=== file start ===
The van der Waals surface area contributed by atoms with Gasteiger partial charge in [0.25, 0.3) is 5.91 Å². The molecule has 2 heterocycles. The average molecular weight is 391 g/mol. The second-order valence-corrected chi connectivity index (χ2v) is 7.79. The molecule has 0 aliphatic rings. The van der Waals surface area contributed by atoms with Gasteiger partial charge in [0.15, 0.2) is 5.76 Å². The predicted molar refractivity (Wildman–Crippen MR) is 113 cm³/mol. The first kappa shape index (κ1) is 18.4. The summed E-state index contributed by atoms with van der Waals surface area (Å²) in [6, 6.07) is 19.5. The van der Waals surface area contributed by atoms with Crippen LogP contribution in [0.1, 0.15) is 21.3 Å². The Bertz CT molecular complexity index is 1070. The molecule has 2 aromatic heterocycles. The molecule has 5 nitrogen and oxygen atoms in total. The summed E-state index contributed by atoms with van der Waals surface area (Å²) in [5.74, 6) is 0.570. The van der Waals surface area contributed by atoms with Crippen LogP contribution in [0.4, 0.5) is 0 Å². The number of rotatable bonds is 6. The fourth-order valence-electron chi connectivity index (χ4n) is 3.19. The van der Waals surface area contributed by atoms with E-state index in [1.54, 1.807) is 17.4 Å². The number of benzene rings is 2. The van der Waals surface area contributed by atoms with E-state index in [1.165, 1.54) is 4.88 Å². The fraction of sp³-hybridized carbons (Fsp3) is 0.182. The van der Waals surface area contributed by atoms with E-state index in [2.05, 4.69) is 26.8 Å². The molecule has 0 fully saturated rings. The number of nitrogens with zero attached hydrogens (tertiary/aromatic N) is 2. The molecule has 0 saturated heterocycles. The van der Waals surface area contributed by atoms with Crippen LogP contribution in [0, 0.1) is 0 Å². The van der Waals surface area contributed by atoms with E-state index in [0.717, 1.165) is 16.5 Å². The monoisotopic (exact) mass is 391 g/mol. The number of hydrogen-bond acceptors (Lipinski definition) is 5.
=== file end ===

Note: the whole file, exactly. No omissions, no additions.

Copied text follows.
The van der Waals surface area contributed by atoms with Gasteiger partial charge in [0.25, 0.3) is 5.91 Å². The molecule has 2 heterocycles. The average molecular weight is 391 g/mol. The second-order valence-corrected chi connectivity index (χ2v) is 7.79. The molecule has 0 aliphatic rings. The van der Waals surface area contributed by atoms with Gasteiger partial charge in [0.15, 0.2) is 5.76 Å². The predicted molar refractivity (Wildman–Crippen MR) is 113 cm³/mol. The first kappa shape index (κ1) is 18.4. The summed E-state index contributed by atoms with van der Waals surface area (Å²) in [6, 6.07) is 19.5. The van der Waals surface area contributed by atoms with Crippen LogP contribution in [0.1, 0.15) is 21.3 Å². The Bertz CT molecular complexity index is 1070. The molecule has 2 aromatic heterocycles. The molecule has 5 nitrogen and oxygen atoms in total. The summed E-state index contributed by atoms with van der Waals surface area (Å²) in [5.74, 6) is 0.570. The van der Waals surface area contributed by atoms with Crippen LogP contribution in [0.4, 0.5) is 0 Å². The number of rotatable bonds is 6. The fourth-order valence-electron chi connectivity index (χ4n) is 3.19. The van der Waals surface area contributed by atoms with E-state index in [1.54, 1.807) is 17.4 Å². The number of benzene rings is 2. The van der Waals surface area contributed by atoms with E-state index in [1.165, 1.54) is 4.88 Å². The fraction of sp³-hybridized carbons (Fsp3) is 0.182. The van der Waals surface area contributed by atoms with E-state index in [2.05, 4.69) is 26.8 Å². The molecule has 0 fully saturated rings. The number of nitrogens with zero attached hydrogens (tertiary/aromatic N) is 2. The molecule has 0 saturated heterocycles. The van der Waals surface area contributed by atoms with Crippen LogP contribution in [0, 0.1) is 0 Å². The van der Waals surface area contributed by atoms with E-state index in [0.717, 1.165) is 16.5 Å². The monoisotopic (exact) mass is 391 g/mol. The number of hydrogen-bond acceptors (Lipinski definition) is 5.